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Museum Mandala (Detroit Institute of Arts), 2018

Edited with footage shot at the Detroit Institute of Arts in December 2017, the video loop transforms the rhythmic rush of visitors across the museum's main entry staircase into a mesmerizing cycle of kaleidoscopic pattern and rhythm. Centered on the legs and feet of the museum crowd rather than the art intended for our view, at one point the loop breaks from their constant flow with the interruption of a stop motion sequence showing a lone figure contemplating Caravaggio's lush painting of Mary holding a mirror before her sister Martha—the man's age and contemplative posture and focus contrasting with youth and the hectic pace outside the galleries. With a nod to Marcel Duchamp's once controversial painting, Nude Descending a Staircase, showing an abstracted female figure in motion, the video loop mirrors and flips several views of museum goers in the act of ascending and descending a staircase. Recalling the totemic imagery of Greig's earlier Gallery Rubbings, their distorted figures possess multiple limbs that in turn resemble abstracted patterns, the Futurist painter Giacomo Balla's studies in motion or the stylized figures of ancient Aztec gods. As wobbly, shifting columns they traverse a kaleidoscopic landscape only to disappear into the oculus-like void at the center of an impossible architecture. The video meditates on the chaos of contemporary experience and art at the intersection of spectacle and contemplative viewing. Drawing poetic comparisons between the museum's architecture and the human body, Museum Mandala offers a trajectory between the past and the present, and considers the role of the cultural institutions that preserve both for the future.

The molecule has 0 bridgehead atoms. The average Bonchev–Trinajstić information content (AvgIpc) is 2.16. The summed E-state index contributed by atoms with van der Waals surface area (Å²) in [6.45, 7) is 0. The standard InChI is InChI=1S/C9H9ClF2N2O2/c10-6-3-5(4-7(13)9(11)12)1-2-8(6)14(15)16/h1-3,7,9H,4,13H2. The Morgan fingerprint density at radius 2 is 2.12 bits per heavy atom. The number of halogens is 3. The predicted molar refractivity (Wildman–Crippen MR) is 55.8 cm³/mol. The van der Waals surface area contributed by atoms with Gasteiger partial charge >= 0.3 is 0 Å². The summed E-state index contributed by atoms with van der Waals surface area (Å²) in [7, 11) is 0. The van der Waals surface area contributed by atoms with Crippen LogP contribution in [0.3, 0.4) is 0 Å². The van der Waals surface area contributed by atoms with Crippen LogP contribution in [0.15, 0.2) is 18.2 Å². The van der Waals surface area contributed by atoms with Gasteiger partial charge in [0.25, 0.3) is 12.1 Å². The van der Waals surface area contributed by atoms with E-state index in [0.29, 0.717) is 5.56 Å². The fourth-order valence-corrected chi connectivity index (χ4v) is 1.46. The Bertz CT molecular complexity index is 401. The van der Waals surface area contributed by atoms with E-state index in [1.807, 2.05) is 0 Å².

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Museum Mandala (Detroit Institute of Arts)

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